Thursday, June 10, 2010
What's the biggest takeaway from today's #Promise conference, the last of several social media gabfests to be held this week in Manhattan under the Internet Week banner? It's this: promises mean increasingly less if tied to CSR campaigns employing social media. The cause-wired want more from companies than active Facebook pages, "do-good" prize competitions and a series of product launches tied to cool charities, speakers said. They want less talk and more social problem-solving -- with results.
[Indeed, the public's growing impatience with corporate gabbing-for-good seemed even more pronounced this morning, amid the continuing gusher of bad news from BP and the Gulf. BP's "beyond petroleum" campaign used to be considered one of the CSR movement's more successful "green" branding exercises. But now? The oil spill has dashed the credibility of that campaign; the spill is making it tougher for all high-profile CSR campaigns to be taken very seriously at the moment, speakers agreed.]
To be sure, while nearly a dozen companies used the #promise venue to tout new-and-improved CSR campaigns -- including Pepsi's "Refresh Everything" project to support social entrepreneurship and Twitter's new HOPE140 outreach to nonprofits -- the social activists in attendance were proving to be a tough crowd to please. [Timberland's announcement that it was planting 5 million trees in China and Haiti over the next five years, for example, took some hits on the conference's Twitter back channel. Some argued the trees are needed closer to home while others criticized the company's choice of Yele Haiti as a nonprofit partner, given a recent story in The New York Times questioning Yele's recent financial reporting practices. The sniping continued throughout the day, at one point questioning why Pepsi was touting its Dream Machine recycling initiative without having recycling containers in greater evidence at the conference venue.]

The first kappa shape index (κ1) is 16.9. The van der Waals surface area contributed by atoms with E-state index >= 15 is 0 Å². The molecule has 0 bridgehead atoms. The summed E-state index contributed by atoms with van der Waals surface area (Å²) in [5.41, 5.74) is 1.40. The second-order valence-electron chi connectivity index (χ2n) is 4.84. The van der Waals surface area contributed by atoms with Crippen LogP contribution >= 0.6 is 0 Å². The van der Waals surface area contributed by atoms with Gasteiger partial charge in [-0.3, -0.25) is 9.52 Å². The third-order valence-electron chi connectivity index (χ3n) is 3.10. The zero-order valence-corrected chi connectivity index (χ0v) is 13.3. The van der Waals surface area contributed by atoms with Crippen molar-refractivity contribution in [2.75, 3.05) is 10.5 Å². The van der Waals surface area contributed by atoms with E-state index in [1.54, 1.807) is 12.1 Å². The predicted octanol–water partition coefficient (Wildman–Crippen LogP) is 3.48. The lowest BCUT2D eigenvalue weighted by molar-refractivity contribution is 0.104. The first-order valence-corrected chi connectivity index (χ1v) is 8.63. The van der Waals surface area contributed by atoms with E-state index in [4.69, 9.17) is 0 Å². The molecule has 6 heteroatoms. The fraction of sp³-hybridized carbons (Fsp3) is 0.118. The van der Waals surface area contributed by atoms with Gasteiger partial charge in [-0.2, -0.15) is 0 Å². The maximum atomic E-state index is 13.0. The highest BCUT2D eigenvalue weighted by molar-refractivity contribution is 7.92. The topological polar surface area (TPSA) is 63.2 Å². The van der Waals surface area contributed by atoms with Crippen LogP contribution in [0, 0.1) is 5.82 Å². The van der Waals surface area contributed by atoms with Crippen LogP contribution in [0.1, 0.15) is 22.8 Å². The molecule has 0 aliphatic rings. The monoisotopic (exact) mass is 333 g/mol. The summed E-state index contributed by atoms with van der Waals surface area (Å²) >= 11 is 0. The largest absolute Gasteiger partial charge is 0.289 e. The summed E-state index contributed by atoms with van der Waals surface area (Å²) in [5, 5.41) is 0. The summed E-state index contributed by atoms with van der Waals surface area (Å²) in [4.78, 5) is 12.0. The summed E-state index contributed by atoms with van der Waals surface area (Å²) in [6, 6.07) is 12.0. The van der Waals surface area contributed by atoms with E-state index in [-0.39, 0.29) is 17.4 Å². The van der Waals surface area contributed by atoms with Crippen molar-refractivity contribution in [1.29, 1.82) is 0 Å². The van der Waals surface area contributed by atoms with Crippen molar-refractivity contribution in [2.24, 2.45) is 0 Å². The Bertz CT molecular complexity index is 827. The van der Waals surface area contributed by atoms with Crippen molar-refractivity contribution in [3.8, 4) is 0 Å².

Keynoter Douglas Rushkoff underscored the bad mood of the crowd at mid-day, when he told attendees [and PR types in the audience] that "corporate communications no longer matter. The only thing that actually matters is corporate activity. If it's doing something real, that will be communicated. You don't decide to be transparent. You are transparent."
Among other social media-in-business takeaways from the day:
* Small isn't big enough anymore. Twitter Social Innovation Manager Claire Williams; IBM's Adam Christensen, and Andrew Katz, who manages the Pepsi Refresh Project, agreed as a panel that corporate efforts to retain, develop and attract corporate talent are getting tougher, requiring ever-bigger efforts by companies to develop do-good initiatives that scale in both meaning and impact. IBM's Corporate Service Corps program, where top talent is sent into communities around the world for six-month stints to work on social problem-solving projects, is now "harder to get into than Harvard right now," said Christensen. "(This program) is a kind of Peace Corps for companies and a great way for us to develop our talent and promote leadership skills." Now, he says, IBM is expanding it to include top-level managers.
* CEO buy-in is critical but it's the bottom-up buy-in that counts the most. "As we've seen with so many movements," said Pepsi's Katz, "the power comes from the ground up. Top-down involvement helps, and if companies have enough people who feel really passionately about making a change and doing business differently -- it can work. But it has got to be a little bit of both. Your CEO can give you a little bit of air cover, but unless you have that body of people who are really interested in this, it's not going to go anywhere -- inside or outside the company."
* Patience is a virtue when trying to change the way a company operates. According to Pepsi Refresh's Katz, "we wanted results immediately but the reality is that with what we're trying to do with the Refresh Project, it's a slower burn. Right now, we've done a really successful job against 10 percent of the population that is really deeply engaged in the project. But how do we make that mainstream and mass? We need to balance the need for immediate results with our objective of trying to change the way we're doing business."
* Stakeholder engagement is a resource in times of crisis. "Imagine if, when (the BP) disaster happened, BP had embraced the social networks," Ogilvy planning director Evan Slater said. "Instead of telling people, 'you can't come research this' ... imagine if they had gone out to the social networks and said, 'We're going to take $30 million and put out a reward for the group of individuals, the organization, the company that can find a solution to this problem.' I think the difference would have been phenomenal.'
Were you at the #Promise conference? We'd love you to share some of your take-aways. Let us hear from you.
-- Marcia Stepanek